A report from The Hill newspaper reports that the president has surrounded himself with those who deny the existence of climate change, those who disbelieve the overwhelming scientific consensus that Earth’s climate is changing and that the planet’s temperatures are rising.

Scott Pruitt, for example, runs the Environmental Protection Agency after serving as Oklahoma attorney general and suing the daylights out of EPA over rules and regulations designed to, um, protect the environment.

I’m baffled by the idea that the president can deny what appears to be obvious. Polar ice is melting; the annual mean temperature is rising around the world; sea levels are threatening to rise to dangerous levels.

The only debate appears to be its cause. Manmade or natural terrestrial evolution. I happen to believe human activity at a minimum has exacerbated the problem. But that’s just me.

Suppose, though, it is a function of Earth’s natural cycle. What are we human beings supposed to do? Do we just do nothing? Do we not seek to abate some of the impact? Do we simply keep pouring carbon dioxide into the sky, cut gigantic swaths of forestland?

Human non-intervention, in my mind, is intolerable.

If the planet’s evolutionary cycle is going to do what it does, why must be sit idly by and do nothing?

Pruitt wants to have a public national public debate on climate change. I’m actually OK with that. What I’m not OK with is dawdling over whether human beings should take action to stop what’s happening to the only planet we can call home.

EPA boss leaves big footprint at his agency

Scott Pruitt has wasted little time in making his imprint on the Environmental Protection Agency.

The EPA director has ordered the removal of the “climate change” link on the agency’s website. That’s right. There’s no mention now of the planet’s changing climate, apparently because Pruitt doesn’t believe it’s occurring, or that it’s somehow part of nature’s cycle that cannot be manipulated by human activity.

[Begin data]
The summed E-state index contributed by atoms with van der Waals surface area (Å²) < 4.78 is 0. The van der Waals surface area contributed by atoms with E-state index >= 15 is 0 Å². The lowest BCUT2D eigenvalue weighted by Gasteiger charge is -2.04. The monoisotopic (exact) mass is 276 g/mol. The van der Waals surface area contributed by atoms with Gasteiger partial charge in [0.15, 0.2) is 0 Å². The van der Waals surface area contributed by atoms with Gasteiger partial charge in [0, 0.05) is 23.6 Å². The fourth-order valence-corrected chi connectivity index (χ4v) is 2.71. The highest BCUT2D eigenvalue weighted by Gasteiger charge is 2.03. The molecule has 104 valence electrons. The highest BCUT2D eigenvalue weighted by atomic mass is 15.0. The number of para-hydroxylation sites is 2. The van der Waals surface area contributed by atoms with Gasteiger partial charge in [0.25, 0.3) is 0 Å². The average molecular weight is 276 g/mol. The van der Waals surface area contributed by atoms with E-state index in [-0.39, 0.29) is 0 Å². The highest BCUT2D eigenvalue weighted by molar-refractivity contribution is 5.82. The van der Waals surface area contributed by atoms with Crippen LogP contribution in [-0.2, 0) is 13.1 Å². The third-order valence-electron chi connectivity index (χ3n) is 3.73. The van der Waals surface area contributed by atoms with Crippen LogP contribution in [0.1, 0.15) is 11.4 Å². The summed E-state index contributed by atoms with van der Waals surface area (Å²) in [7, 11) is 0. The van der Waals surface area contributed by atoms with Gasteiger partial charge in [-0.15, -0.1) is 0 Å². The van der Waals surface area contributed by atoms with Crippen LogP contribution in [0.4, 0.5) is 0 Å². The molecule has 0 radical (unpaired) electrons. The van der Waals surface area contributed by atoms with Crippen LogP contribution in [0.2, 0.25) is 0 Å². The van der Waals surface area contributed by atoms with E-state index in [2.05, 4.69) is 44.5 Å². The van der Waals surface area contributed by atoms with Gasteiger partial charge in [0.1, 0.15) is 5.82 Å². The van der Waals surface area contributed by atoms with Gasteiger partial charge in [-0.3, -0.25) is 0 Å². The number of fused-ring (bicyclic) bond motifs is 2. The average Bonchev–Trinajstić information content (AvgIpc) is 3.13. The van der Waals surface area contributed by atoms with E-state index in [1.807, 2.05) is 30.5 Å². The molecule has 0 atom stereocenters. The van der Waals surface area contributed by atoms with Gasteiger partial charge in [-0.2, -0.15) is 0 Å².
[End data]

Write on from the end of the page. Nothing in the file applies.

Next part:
This is a clear and present danger to our world.

EPA no longer in the “protection” business?

The EPA was created during the Nixon administration in 1970 to do as its title says clearly: to “protect the environment.” Pruitt, though, is a former Oklahoma state attorney general who made quite a bit of noise suing the EPA multiple times for the rules and regulations it imposes on businesses in its effort to do as its title says.

Pruitt acts as if he is no friend of the environment, although he surely declares that he is.

Why remove the link on the EPA website?

“We want to eliminate confusion by removing outdated language first and making room to discuss how we’re protecting the environment and human health by partnering with states and working within the law,” J.P. Freire, the EPA’s associate administrator for public affairs, said in a statement.

The timing of its removal also is a bit ironic. It came just before this weekend’s series of marches regarding the climate.

I know it’s weird to be talking about climate change/global warming on a day when snow is falling in late April on the High Plains of Texas. This kind of weather anomaly gives grist to climate change deniers who no doubt are relishing the very notion of snowfall so late into spring.

Yes, Mr. Administrator, the climate is changing

Of course, the deniers ignore the findings and the theories of a vast majority of scientists and other environmental experts who contend that human activity has contributed greatly to the warming of the planet. Deforestation and carbon emissions created by burning of fossil fuels has been labeled as the cause.

Polar ice caps are shrinking, sea levels are rising, worldwide average temperatures are increasing. Is the planet in peril?

We can discuss the cause of the changing climate. I’m open to that. What I find discouraging — and shameful — is the elimination of source material from the EPA’s website that allows that discussion to occur.